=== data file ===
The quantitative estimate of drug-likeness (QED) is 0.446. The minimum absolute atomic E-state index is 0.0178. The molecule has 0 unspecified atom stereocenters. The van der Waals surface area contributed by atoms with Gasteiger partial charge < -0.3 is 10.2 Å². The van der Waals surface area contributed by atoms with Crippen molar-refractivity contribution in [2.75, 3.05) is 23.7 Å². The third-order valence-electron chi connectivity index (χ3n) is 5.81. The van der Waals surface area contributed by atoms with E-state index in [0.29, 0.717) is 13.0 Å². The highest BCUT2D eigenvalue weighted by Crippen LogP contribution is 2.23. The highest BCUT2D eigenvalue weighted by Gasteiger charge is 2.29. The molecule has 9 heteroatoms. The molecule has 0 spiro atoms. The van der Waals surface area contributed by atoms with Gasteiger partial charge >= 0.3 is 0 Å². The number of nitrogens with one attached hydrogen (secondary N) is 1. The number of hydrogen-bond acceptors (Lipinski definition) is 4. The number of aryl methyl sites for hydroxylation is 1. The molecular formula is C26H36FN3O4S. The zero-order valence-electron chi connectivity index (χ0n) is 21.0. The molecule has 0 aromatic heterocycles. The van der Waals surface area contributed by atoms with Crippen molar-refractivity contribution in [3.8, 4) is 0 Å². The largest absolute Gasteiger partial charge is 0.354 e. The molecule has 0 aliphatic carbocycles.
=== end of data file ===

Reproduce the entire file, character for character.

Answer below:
The quantitative estimate of drug-likeness (QED) is 0.446. The minimum absolute atomic E-state index is 0.0178. The molecule has 0 unspecified atom stereocenters. The van der Waals surface area contributed by atoms with Gasteiger partial charge < -0.3 is 10.2 Å². The van der Waals surface area contributed by atoms with Crippen molar-refractivity contribution in [2.75, 3.05) is 23.7 Å². The third-order valence-electron chi connectivity index (χ3n) is 5.81. The van der Waals surface area contributed by atoms with E-state index in [0.29, 0.717) is 13.0 Å². The highest BCUT2D eigenvalue weighted by Crippen LogP contribution is 2.23. The highest BCUT2D eigenvalue weighted by Gasteiger charge is 2.29. The molecule has 9 heteroatoms. The molecule has 0 spiro atoms. The van der Waals surface area contributed by atoms with Gasteiger partial charge >= 0.3 is 0 Å². The number of nitrogens with one attached hydrogen (secondary N) is 1. The number of hydrogen-bond acceptors (Lipinski definition) is 4. The number of aryl methyl sites for hydroxylation is 1. The molecular formula is C26H36FN3O4S. The zero-order valence-electron chi connectivity index (χ0n) is 21.0. The molecule has 0 aromatic heterocycles. The van der Waals surface area contributed by atoms with Crippen molar-refractivity contribution in [3.8, 4) is 0 Å². The largest absolute Gasteiger partial charge is 0.354 e. The molecule has 0 aliphatic carbocycles.